2. In 1977, Beeler and Ross incorporated Equidyne Corporation ("Equidyne") for the purposes of engaging in syndicated offerings to qualified investors. Initially, Equidyne offered investors interests in limited partnerships owning energy related enterprises. Most of the investment opportunities were marketed as tax shelters. Stip. Facts 1, 2 *fn1" ; Tr. 24, 250-52, 257; Beeler Aff. P 5.

 3. Beeler and Ross incorporated various corporations to acquire and transfer assets to the limited partnerships and to otherwise assist in the conduct of the Equidyne ventures. Beeler and Ross each had a fifty percent share in the equity of these entities, but profits were split sixty percent to Ross and forty percent to Beeler. Stip. Facts 3, 4, 5; Tr. *24, 257-60, 263, 949-52.

 4. In 1978, Equidyne Properties, Inc. ("EPI") was formed to acquire real estate properties for Equidyne Corporation. Beeler was the President of EPI and Ross was Secretary-Treasurer. Stip. Fact 5.

 5. EPI purchased, owned, and syndicated nine properties (the "Equidyne properties") through a series of limited partnerships. EPI was the general partner of each of the limited partnerships that owned a property. Stip. Fact 6; Beeler Aff. P 9.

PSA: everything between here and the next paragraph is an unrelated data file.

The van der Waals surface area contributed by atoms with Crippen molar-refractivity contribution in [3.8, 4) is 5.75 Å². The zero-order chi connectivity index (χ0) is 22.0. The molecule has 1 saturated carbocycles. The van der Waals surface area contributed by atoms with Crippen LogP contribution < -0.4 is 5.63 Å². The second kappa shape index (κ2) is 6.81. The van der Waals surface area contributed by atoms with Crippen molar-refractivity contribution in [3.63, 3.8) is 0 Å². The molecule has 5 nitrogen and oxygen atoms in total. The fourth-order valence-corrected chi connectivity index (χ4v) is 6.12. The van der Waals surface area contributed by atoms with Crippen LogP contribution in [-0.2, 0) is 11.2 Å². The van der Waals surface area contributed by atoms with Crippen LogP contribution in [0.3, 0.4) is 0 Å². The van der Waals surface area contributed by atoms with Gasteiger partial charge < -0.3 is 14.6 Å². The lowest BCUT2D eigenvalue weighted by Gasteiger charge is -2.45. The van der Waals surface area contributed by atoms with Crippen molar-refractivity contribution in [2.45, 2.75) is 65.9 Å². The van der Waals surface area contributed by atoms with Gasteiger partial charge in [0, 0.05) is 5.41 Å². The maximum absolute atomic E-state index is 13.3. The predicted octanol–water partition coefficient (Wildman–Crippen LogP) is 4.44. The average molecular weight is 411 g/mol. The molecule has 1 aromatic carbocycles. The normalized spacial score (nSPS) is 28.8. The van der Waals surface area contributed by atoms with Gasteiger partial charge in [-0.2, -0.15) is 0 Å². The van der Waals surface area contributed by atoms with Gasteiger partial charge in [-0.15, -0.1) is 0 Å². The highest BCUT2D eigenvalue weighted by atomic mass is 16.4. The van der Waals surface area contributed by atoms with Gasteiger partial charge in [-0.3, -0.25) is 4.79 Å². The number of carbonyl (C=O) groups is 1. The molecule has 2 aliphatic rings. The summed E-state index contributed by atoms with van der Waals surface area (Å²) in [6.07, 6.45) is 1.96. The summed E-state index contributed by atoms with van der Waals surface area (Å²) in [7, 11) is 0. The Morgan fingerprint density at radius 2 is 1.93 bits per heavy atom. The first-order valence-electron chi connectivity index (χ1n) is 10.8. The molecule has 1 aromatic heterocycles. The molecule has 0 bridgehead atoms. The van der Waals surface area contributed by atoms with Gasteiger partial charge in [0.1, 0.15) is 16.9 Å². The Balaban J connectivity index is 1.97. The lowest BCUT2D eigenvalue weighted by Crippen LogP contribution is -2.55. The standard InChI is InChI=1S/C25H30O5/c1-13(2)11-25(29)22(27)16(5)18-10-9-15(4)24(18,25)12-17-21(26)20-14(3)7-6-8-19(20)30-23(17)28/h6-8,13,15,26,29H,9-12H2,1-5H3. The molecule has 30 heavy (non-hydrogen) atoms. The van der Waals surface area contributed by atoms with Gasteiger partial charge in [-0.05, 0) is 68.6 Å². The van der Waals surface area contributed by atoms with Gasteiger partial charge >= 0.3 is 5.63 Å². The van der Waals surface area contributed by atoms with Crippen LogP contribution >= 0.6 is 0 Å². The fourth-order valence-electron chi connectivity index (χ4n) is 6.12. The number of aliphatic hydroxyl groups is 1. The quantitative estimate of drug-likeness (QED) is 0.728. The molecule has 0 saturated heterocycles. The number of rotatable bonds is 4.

6. Prior to 1981, Equidyne Management, Inc. ("EMI") was incorporated for the purpose of managing the real estate properties syndicated by Equidyne. Stip. Fact 7; Beeler Aff. P 11, Tr. 82, 275, 882, 902. EMI was wholly owned, either directly or indirectly, by Equidyne. Stip. Fact 10, Tr. 275.

 7. Beeler and Ross were EMI's directors. Tr. 299-300. At the time of EMI's formation, Beeler was its president, but he ceded that role to Peter Pantelic prior to June 30, 1981. Stip. Fact 8. Ross was EMI's secretary. Tr. 94, 294-97; J. Ex. 18.